Newark: The University of Delaware has suspended 19 members of its swimming and diving teams for allegedly violating the city’s gathering limits related to the COVID-19 pandemic. WDEL-FM reports that the athletes were traced to a gathering at an off-campus residence Sept. 26. All involved were quarantined and have tested negative for COVID-19. Newark currently limits gatherings to 12 people indoors and 20 people outdoors, unless a permit has been obtained. The university said 27 students or employees had tested positive last week by the weekend. That’s on pace for the university’s lowest number this semester, after hitting a peak of 80 the week prior.

RNC 2020 Day 4: Trump accepts nomination from White House

  RNC 2020 Day 4: Trump accepts nomination from White House The Republican National Convention concluded Thursday under the theme "Land of Greatness" with President Trump formally accepting the GOP nomination from the White House. A fireworks display lit up the sky above the Washington Monument at the conclusion of his remarks.

District of Columbia

Washington: George Washington University will continue to conduct classes virtually this spring, President Thomas J. LeBlanc announced Friday in an email. All undergraduate and most graduate courses will stay online, with limited exceptions for courses that require in-person instruction or research, WUSA-TV reports. LeBlanc cited the continued spread of COVID-19 and uncertainty about the course of the pandemic, feedback from the community, and concerns about the risks of a campus residential experience as the deciding factors in the university’s decision to maintain virtual instruction this spring. The school will continue to provide a 10% tuition reduction available to Foggy Bottom and Mount Vernon undergraduate students living off campus, and most financial aid packages will remain the same, according to the email.

Florida

Cocoa: Four Brevard County Jail Complex staff and one inmate have tested positive for the novel coronavirus, according to a letter Sheriff Wayne Ivey sent to judicial officials Thursday. This brings the total number of inmates to test positive to 62. All have been cleared from medical isolation, the letter states. The total number of jail staff to test positive is now 21, of which three have not been cleared to return to duty, according to the letter, though the Brevard County Sheriff’s Office on Friday afternoon said only two staff were not yet cleared. In an update from Ivey last month, one inmate test was reported as pending, noting that it was a transfer from a state hospital who was in quarantine. The agency and its healthcare provider, Corizon Health, have been tight-lipped about what their testing and tracing protocols are.

NCAA moves forward with historic reforms for athletes on name, image and likeness, as well as transfers

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Georgia

South Fulton: A south Atlanta police department confirms its chief has been diagnosed with COVID-19. A spokesman for the City of South Fulton Police Department said Chief Keith Meadows and his wife, Tanya, tested positive for the coronavirus and are currently quarantining at home, WXIA-TV reports. In addition, the department said it has notified six other employees who have been in close contact with Meadows about the chief’s condition. “Our ability to provide police services to the city has not been impacted,” the department said, assuring residents that officers will still be able to respond to calls. The department said it is also continuing to sanitize the precincts and “take all of the necessary precautions to reduce transmissions (of the coronavirus) per CDC guidelines.”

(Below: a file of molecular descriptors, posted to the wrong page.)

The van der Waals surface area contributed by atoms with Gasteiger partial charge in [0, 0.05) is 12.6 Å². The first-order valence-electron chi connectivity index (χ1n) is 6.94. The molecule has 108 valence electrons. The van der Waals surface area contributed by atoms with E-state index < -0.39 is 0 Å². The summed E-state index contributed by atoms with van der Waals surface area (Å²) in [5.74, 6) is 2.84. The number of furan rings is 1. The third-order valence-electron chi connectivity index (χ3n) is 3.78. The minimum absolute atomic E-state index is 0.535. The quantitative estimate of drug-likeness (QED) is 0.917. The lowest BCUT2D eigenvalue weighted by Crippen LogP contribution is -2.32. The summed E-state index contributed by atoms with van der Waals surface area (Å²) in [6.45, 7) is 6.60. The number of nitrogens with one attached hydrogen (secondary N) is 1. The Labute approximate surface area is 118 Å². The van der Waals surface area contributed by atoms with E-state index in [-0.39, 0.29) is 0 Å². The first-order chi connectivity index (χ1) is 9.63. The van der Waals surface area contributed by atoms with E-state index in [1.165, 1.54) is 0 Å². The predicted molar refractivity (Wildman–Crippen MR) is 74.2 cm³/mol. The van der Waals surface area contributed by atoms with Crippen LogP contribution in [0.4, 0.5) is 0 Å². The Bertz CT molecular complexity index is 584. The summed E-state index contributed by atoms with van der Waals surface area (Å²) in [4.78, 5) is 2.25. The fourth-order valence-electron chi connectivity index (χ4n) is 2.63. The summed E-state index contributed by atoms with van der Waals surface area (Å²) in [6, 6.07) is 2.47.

Hawaii

Honolulu: Maui County plans to enroll in the state’s pre-travel coronavirus testing program scheduled to start this week, while at least one other county leader continued to resist joining the initiative. Democratic Gov. David Ige gave county mayors the choice to “opt out” of the program but said Wednesday he had not received any official requests to refuse enrollment. The program, which was initially scheduled to begin Aug. 1, allows trans-Pacific arrivals to bypass the state’s 14-day mandatory quarantine for visitors by producing a negative COVID-19 test within 72 hours of a Hawaii flight. The state is also partnering with several U.S. mainland pharmacies and airlines for testing. Incoming passengers will load their information onto a website and mobile app for tracking by state officials. A majority of the Big Island’s state legislators sent a letter to Hawaii County Mayor Harry Kim, expressing concerns about his stated intent to opt out of the program.

Idaho

Boise: Potential tax relief and investments in education and transportation are on the table after tax revenue blew past projections for the third consecutive month, resulting in a projected $530 million budget surplus, Gov. Brad Little said Friday. The Republican governor said September revenue came in $33 million ahead of what had been forecast, bolstered by individual income tax collections of nearly 40% more than last year. Idaho tax revenue overall is 10% more this fiscal year than last year, despite the coronavirus pandemic, which has now killed more than 500 residents. “The once-in-a-century pandemic was not part of our budget forecast for this fiscal year,” Little said. “But despite all the changes since March, I’m happy to tell Idahoans that our state budget and Idaho’s economy are strong, and we are well-positioned to handle the ongoing impacts of the highly contagious and damaging COVID-19 virus in our state.”

Fox might investigate leaked Joe Buck, Troy Aikman clip?